Harrison sang "Kansas City" for the Harlem based entrepreneur Bobby Robinson, and he recorded additional singles for the Fire and Fury record labels, which were owned and operated by Robinson. After this spike of widespread success, Harrison continued to perform and record, exciting his many fans. However, it would be another ten years before he again cracked the Billboard Top 40 when he released "Let's Work Together (Part 1)", a track that went to #32 in early 1970 on the Billboard Hot 100. The 1970 hit version was distributed as a single through Sue Records (Sue 11) and was backed with "Let's Work Together (Part 2)". The full version of the tune, a five minute and ninteen second song that was included on the Sue Records album SSLP-8801, was simply called "Let's Work Together".
An earlier version of the full song by Harrison came out in 1962 as "Let's Stick Together" (on Fury 1059 and Fury 1063). A sign of Harrison's strong influence on soul music, cover versions of his song would be later be hits for both the American rock band Canned Heat and the British singer-songwriter Bryan Ferry. It was also recorded by country rock group The Kentucky Headhunters for the soundtrack to the Mickey Rourke film 'Harley Davidson and the Marlboro Man'. Harrison had some additional success with "My Heart Is Yours", and his non-charting singles continued to be beloved among many American rnb fans. He toured for many years with a band known as 'Wilbert Harrison and The Roamers', as well as a solo act. Harrison died of a stroke in 1994, in a Spencer, North Carolina nursing home at the age of 65.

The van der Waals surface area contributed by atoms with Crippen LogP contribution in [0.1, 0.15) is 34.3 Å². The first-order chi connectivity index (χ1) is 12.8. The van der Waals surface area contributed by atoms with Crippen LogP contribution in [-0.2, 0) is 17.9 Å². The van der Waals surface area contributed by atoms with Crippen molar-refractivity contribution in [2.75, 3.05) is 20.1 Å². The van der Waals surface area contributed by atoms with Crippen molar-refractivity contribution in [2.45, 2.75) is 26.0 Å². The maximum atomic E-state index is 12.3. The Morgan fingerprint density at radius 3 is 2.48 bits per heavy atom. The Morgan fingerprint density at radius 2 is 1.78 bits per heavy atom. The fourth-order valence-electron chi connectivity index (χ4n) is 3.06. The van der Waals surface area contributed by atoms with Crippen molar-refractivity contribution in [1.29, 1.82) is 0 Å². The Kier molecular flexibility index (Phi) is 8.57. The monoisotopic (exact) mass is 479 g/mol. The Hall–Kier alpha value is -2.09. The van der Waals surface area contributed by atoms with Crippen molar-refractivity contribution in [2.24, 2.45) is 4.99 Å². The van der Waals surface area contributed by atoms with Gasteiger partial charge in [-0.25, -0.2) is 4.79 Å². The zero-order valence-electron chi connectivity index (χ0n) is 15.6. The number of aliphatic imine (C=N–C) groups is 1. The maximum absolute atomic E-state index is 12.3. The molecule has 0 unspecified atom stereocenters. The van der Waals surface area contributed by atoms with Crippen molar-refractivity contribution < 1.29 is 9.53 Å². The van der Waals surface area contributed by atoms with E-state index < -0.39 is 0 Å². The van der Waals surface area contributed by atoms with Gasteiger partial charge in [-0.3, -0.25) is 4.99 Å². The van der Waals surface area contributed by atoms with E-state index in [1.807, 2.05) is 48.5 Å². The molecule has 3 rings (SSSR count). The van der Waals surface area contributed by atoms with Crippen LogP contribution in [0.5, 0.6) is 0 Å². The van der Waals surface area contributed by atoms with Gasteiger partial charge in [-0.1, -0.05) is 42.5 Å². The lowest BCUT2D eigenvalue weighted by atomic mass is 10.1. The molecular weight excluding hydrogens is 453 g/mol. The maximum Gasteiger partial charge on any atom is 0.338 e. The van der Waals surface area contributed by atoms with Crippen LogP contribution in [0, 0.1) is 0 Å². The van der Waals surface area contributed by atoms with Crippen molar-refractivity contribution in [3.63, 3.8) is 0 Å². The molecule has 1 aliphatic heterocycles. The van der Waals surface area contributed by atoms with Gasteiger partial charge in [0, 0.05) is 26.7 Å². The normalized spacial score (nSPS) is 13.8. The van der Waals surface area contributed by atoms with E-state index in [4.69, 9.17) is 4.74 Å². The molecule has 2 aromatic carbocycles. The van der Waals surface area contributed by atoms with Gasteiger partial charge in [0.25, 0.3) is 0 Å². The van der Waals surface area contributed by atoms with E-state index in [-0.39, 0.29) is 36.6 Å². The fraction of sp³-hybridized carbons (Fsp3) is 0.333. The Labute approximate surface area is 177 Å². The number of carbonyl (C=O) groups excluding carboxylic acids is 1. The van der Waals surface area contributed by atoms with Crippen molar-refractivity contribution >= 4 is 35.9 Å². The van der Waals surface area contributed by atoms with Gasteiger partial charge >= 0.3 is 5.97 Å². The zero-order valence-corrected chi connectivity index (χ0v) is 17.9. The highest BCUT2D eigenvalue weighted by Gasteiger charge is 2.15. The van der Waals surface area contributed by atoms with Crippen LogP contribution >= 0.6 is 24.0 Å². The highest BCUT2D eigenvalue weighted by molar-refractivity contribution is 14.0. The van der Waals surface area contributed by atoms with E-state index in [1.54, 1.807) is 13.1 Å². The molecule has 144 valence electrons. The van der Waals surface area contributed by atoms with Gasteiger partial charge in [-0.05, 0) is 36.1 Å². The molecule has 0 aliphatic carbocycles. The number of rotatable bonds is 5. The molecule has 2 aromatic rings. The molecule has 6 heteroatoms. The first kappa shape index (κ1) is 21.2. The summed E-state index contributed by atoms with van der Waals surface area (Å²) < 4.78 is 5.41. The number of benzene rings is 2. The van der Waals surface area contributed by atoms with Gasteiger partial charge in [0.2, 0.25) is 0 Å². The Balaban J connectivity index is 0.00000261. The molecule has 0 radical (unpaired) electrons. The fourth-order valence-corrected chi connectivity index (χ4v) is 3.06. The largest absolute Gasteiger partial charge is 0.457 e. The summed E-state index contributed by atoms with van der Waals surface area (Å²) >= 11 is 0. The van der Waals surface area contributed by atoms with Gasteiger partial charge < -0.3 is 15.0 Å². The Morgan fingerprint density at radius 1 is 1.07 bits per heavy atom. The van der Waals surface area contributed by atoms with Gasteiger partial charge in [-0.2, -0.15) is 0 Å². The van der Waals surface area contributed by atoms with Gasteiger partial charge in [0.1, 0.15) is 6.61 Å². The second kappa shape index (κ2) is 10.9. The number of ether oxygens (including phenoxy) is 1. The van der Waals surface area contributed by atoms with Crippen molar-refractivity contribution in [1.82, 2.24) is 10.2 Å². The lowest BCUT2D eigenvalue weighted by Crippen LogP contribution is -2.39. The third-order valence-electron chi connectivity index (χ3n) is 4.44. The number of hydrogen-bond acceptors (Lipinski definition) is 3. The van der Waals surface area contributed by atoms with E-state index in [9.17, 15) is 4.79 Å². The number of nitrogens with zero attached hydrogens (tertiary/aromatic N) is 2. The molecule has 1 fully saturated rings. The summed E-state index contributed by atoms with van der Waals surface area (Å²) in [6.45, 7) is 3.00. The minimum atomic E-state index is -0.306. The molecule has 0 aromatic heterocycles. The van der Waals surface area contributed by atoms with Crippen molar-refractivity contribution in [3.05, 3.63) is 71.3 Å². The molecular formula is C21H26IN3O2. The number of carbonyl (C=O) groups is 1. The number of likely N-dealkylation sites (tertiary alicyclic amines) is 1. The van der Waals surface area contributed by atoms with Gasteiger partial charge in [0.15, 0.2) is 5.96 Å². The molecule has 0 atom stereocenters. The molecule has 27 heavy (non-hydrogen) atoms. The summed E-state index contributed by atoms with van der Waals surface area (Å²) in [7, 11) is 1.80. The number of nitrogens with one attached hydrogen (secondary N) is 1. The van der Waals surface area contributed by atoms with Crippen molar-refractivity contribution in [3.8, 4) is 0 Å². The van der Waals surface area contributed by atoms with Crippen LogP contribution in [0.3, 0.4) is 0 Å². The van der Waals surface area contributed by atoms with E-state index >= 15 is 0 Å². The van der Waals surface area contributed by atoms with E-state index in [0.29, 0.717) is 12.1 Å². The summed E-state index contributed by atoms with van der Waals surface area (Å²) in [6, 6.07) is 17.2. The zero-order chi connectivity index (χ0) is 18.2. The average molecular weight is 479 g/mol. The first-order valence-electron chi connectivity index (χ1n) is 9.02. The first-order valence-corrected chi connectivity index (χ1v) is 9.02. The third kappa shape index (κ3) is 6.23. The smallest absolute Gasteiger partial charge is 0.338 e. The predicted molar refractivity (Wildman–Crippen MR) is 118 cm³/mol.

In 2001, his recording of "Kansas City" was given a Grammy Hall of Fame Award, and has also been named as one of The Rock and Roll Hall of Fame's 500 Songs that Shaped Rock and Roll. Harrison was inducted into the North Carolina Music Hall of Fame in 2009. Read more on Last.fm. User-contributed text is available under the Creative Commons By-SA License; additional terms may apply..
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